The early 2000s were great years in cyclocross, because at any given race, there were a more than a half dozen racers who could ride away to glory.
Belgium had two generations of racers battling for supremacy, with World Champs and rivals Erwin Vervecken and Mario de Clercq, and a new crop of stars that included Sven Nys, Bart Wellens and Tom Vannoppen.
Meanwhile, the Netherlands featured Richard Groenendaal, Gerben de Knegt and Wim de Vos, while Italy’s Daniele Pontoni could never be counted out.
It was an exciting time, not only for the great racing, but due to plenty of inter-Belgian-team politics. Trade team alliances came into play during World Championships, and Belgian “teammates” chased down each other for a chance at the rainbow jersey.
The 2002 and 2003 UCI Cyclocross World Championships were both dominated by the Belgians, with podium sweeps, but the 2002 event in particular featured plenty of attacks, tactics and some whisper campaigns.
The Belgian documentary show called “De Flandriens van het veld,” in a format that feels a bit like CBS’ 60 Minutes or ESPN’s Outside the Lines but without the focus on doping, revisited the 2001-2002 and 2002-2003 cyclocross seasons in 2012. Cycling reporter Michel Wuyts assembled the cyclocross stars to recall the tumultuous seasons and era of Belgian-dominated World Championships.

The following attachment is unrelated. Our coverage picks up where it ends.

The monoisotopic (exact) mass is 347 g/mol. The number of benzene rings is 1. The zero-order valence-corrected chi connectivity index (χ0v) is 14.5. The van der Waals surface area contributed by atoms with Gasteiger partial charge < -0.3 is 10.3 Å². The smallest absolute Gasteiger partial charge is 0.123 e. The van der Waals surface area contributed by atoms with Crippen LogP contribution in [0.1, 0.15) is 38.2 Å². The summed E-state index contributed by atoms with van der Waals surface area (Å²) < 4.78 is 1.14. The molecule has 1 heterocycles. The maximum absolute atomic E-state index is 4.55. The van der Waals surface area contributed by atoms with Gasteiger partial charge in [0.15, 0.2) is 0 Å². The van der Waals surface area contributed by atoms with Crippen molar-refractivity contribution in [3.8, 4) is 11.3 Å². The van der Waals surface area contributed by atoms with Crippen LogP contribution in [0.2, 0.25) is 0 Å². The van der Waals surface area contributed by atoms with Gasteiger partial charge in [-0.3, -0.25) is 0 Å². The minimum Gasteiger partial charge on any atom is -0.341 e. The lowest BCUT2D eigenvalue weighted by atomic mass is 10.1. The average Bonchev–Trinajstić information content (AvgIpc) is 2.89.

The years were filled with plenty of controversies—not off-camber wheel spinning ones—but infighting between Belgians.
The documentary’s website describes some of the cyclocross scars that never healed (translated):
“Erwin Vervecken felt cheated after the World Championships in Poprad. He called Mario De Clercq, who was World Champion, a bastard, and now explains why. After the World Championships in St. Michielsgestel, Belgians Sven Nys was called a traitor…an accusation which still lies in his stomach today. What happened then exactly?”
Belgian strategy and teamwork has certainly become more cohesive and cooperative since this era. In 2009 the team worked together to ensure Lars Boom would not repeat as champion, while on the women’s side this year in Bieles, Ellen van Loy revealed the Belgian team had a plan, and she followed her pre-race instructions to a T.
Even if you don’t speak Dutch, it’s a fun watch to see highlights of the racing during an age of aluminum Empella and Colnago bikes, inline brake levers and Boston Cross hats.
Go back 15 years and relive the two seasons in the video below.